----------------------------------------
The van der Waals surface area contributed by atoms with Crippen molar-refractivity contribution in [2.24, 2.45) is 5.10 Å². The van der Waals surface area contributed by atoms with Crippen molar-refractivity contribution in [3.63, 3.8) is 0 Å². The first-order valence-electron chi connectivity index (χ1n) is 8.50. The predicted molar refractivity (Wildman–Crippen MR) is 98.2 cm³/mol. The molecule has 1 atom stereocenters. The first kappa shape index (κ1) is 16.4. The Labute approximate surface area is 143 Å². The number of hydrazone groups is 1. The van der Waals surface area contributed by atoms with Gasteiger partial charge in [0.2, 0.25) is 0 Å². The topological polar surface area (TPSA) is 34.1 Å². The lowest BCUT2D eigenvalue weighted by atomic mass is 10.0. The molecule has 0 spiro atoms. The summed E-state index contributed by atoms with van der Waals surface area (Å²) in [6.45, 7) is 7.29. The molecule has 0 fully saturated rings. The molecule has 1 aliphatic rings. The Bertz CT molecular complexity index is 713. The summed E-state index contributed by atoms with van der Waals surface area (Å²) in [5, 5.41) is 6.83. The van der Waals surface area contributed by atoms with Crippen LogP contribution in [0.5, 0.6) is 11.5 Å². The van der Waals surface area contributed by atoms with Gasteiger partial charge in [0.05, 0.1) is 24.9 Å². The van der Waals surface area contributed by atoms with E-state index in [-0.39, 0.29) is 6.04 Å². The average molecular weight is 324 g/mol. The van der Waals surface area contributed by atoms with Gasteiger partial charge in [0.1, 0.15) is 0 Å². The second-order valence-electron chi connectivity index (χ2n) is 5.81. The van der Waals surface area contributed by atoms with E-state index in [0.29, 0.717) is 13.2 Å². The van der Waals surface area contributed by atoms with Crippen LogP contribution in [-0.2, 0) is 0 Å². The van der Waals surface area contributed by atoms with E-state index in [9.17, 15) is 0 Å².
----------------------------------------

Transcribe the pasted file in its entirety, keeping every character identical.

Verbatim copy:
The van der Waals surface area contributed by atoms with Crippen molar-refractivity contribution in [2.24, 2.45) is 5.10 Å². The van der Waals surface area contributed by atoms with Crippen molar-refractivity contribution in [3.63, 3.8) is 0 Å². The first-order valence-electron chi connectivity index (χ1n) is 8.50. The predicted molar refractivity (Wildman–Crippen MR) is 98.2 cm³/mol. The molecule has 1 atom stereocenters. The first kappa shape index (κ1) is 16.4. The Labute approximate surface area is 143 Å². The number of hydrazone groups is 1. The van der Waals surface area contributed by atoms with Gasteiger partial charge in [0.2, 0.25) is 0 Å². The topological polar surface area (TPSA) is 34.1 Å². The lowest BCUT2D eigenvalue weighted by atomic mass is 10.0. The molecule has 0 spiro atoms. The summed E-state index contributed by atoms with van der Waals surface area (Å²) in [6.45, 7) is 7.29. The molecule has 0 fully saturated rings. The molecule has 1 aliphatic rings. The Bertz CT molecular complexity index is 713. The summed E-state index contributed by atoms with van der Waals surface area (Å²) in [5, 5.41) is 6.83. The van der Waals surface area contributed by atoms with Crippen LogP contribution in [0.5, 0.6) is 11.5 Å². The van der Waals surface area contributed by atoms with Gasteiger partial charge in [0.05, 0.1) is 24.9 Å². The van der Waals surface area contributed by atoms with E-state index in [-0.39, 0.29) is 6.04 Å². The average molecular weight is 324 g/mol. The van der Waals surface area contributed by atoms with Gasteiger partial charge in [0.1, 0.15) is 0 Å². The second-order valence-electron chi connectivity index (χ2n) is 5.81. The van der Waals surface area contributed by atoms with E-state index in [0.29, 0.717) is 13.2 Å². The van der Waals surface area contributed by atoms with Crippen LogP contribution in [-0.2, 0) is 0 Å². The van der Waals surface area contributed by atoms with E-state index in [9.17, 15) is 0 Å².